Earlier this month we featured blogger Stacey Divone, who shared air travel tips. Now I’d like to introduce you to another travel aficionado, Leighton Rockafellow, Jr. Diagnosed with type 1 diabetes when he was 14, Leighton is well-versed in traveling to exotic destinations while living with diabetes.
As the husband of a professional photographer, Leighton frequently joins his wife on trips. Their longest trip was a seven month tour of more than 10 countries in South America, Asia and the Mediterranean. They traveled abroad for three-and-a-half months, returned to Los Angeles for a day to refill supplies, then traveled for another three-and-a-half months.
“My biggest concern was getting my insulin into a refrigerator in the hotels,” he said. “I was always scared to death that the hotel staff was going to take my lunchbox filled with insulin and stick it in the freezer in their kitchen,” he remembered.
In China, he turned to their tour guide for help. “I got him to write on a piece of paper in Chinese: ‘I am diabetic. These are my supplies. Please put them in a refrigerator not a freezer.’ That was really helpful. I would just hand that note to hotel staff, and then give them the lunchbox. It worked out really well.”
Another challenge when traveling abroad is eating foreign cuisines. “Living in the United States I take for granted that I can just check the food nutrition label and know how many carbs are in the food. I can’t do that in other parts of the world,” he explained. “When I guess wrong on how many carbs I eat, my blood sugar will be through the roof in an hour. Thankfully, when we travel we usually get a lot of exercise. We like to walk everywhere. If we spend five hours walking or hiking, it really helps me control my sugar level.”
No matter his destination, Leighton believes preparation and anticipating the unexpected is key. “Anticipate that you’re going to lose your bag at the airport,” he advised. “The one time I traveled without my supplies in my carry-on is the time I had no bags for a week,” he remembered. “I had to go to a pharmacy in Cairo and re-purchase all my supplies.” For that reason, he suggests bringing not only medical supplies in carry-on luggage, but the prescriptions for medical supplies as well.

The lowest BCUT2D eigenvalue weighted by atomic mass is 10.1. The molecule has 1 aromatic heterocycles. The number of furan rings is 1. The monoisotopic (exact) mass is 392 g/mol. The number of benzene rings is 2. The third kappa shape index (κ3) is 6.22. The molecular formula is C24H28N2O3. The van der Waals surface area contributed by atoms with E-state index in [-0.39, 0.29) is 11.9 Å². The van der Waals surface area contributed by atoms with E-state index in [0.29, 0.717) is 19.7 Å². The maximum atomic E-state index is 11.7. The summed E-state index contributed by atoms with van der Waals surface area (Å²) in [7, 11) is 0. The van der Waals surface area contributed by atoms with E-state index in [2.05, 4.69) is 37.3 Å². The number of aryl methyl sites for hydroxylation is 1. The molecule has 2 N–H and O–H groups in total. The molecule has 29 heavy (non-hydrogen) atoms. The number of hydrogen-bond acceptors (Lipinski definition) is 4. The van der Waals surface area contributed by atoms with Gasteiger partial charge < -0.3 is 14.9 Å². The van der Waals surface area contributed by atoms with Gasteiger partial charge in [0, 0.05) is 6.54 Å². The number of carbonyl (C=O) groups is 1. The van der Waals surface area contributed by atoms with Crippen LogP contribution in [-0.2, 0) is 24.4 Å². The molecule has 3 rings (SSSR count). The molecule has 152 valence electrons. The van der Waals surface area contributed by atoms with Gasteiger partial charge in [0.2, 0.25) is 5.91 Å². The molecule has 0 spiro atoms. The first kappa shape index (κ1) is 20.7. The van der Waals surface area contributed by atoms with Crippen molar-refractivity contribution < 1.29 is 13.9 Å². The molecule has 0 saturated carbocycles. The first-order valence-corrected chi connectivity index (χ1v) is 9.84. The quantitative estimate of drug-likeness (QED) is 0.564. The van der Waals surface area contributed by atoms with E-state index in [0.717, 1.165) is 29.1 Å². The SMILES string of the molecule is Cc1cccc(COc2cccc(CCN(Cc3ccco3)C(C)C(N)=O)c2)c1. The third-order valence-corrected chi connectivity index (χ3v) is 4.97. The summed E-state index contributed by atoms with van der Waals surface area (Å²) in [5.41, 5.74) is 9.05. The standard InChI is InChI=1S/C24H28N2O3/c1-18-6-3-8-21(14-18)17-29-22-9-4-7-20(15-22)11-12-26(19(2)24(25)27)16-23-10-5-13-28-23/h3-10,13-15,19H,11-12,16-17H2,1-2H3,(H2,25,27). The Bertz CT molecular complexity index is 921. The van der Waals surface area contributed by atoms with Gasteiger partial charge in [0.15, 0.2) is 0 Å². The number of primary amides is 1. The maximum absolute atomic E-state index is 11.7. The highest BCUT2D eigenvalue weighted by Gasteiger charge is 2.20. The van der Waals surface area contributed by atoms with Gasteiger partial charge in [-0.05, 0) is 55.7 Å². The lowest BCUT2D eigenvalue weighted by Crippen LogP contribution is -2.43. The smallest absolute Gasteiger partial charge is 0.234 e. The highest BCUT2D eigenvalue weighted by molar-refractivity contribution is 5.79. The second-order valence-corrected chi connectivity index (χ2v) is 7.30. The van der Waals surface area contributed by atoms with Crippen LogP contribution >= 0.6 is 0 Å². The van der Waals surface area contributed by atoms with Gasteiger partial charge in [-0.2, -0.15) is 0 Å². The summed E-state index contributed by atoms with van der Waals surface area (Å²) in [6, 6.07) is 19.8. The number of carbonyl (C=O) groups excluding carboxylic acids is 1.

“Now I have a better idea of what to expect,” he said. “I know that in an emergency I can get just about anything I need from a pharmacy anywhere in the world. It’s a good idea to check ahead of time if the medical supplies you use are available in your destination country; if not, find out what alternatives might be available and how to use them. I might have to go from using an insulin pump back to injections. It helps to be able to know how to do that.”
Another tip Leighton suggests is learning diabetes-related terms in the language of your destination country. “Right after I graduated law school, we went to Indonesia for five weeks. Their non-scientific word for diabetes is ‘kencing manis.’ It literally means ‘sweet urine.’”
Leighton hopes that living with diabetes doesn’t discourage anyone from traveling. “While it might add some challenges to your planning, in my mind, it’s not a hindrance whatsoever to traveling,” he said. “Traveling is such a wonderful thing. Once you get out and spend some time in a small town in some lost country that you hadn’t even heard of before, you get a world perspective that’s just incredible.”
To get a taste of some of Leighton’s world adventures, be sure to visit his travel blog, ¿HaBLOG Ingles?. I can almost guarantee that the lush photography and vivid descriptions of their travels will give you the travel bug, too. My thanks to Leighton for sharing his valuable experiences and tips.
All the best,
Disclosure: Leighton Rockafellow, Jr. received no compensation for this post. All opinions contained in this post reflect those of the interviewee, and not of Sanofi US, its employees, agencies or affiliates.